Containment on a wildfire in the San Bernardino Mountains jumped to 65% Friday morning as several days of relatively benign weather with high temperatures and light wind allowed crews to surrounded the blaze on three sides.
The Holcomb fire has burned across 1,562 acres of steep mountain slopes and rugged terrain meant for wild animals like big horn sheep rather than humans. This made the initial attack on the wildfire slow-going, the U.S. Forest Service said.
The blaze started Monday afternoon and quickly spread across more than 800 acres as unpredictable winds pushed it north and west toward Highway 18 north of Baldwin Lake.
But as a heat wave settled across Southern California over the course of the week, the winds died down and crews wielding hand tools and operating heavy machinery trekked into the forest and methodically built up defenses.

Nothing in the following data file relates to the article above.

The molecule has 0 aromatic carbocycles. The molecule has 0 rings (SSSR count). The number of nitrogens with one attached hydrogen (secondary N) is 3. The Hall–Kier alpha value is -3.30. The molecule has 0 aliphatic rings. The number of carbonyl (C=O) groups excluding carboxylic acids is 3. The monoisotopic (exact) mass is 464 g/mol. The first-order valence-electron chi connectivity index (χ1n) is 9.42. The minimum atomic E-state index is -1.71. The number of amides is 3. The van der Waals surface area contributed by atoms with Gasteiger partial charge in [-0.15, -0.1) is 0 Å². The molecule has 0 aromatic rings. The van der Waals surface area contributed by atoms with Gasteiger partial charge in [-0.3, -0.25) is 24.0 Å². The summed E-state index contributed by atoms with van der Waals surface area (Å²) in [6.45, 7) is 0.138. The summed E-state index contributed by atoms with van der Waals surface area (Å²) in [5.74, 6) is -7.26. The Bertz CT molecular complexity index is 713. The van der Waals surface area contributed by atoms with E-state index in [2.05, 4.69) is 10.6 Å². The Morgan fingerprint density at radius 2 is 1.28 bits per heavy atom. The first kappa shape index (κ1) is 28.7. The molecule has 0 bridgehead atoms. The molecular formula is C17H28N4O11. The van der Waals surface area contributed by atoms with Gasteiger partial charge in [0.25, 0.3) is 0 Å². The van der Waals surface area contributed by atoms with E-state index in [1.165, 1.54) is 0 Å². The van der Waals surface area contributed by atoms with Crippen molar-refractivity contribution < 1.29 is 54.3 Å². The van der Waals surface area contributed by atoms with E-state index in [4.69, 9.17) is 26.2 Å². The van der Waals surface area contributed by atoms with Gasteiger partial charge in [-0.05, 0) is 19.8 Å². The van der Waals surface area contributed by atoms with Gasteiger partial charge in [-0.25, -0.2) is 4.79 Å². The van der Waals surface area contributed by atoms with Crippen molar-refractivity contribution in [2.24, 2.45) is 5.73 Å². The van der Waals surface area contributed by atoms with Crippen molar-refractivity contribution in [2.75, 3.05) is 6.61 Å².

The fire is continuing to burn on its northern face but a perimeter has been set up on its east, south and west sides, said Olivia Walker, a spokeswoman at the fire's incident command center.
The wind should remain light with temperatures gradually cooling in the next few days, which should work in firefighters' favor, she said.
Some of the more than 1,200 firefighters who responded to the blaze have begun to return to their stations, she said.
Highway 18 was opened Friday morning and commuters should reduce their speeds driving in the area because they'll still be sharing the roads with heavy firefighting equipment. The cause of the fire remains under investigation.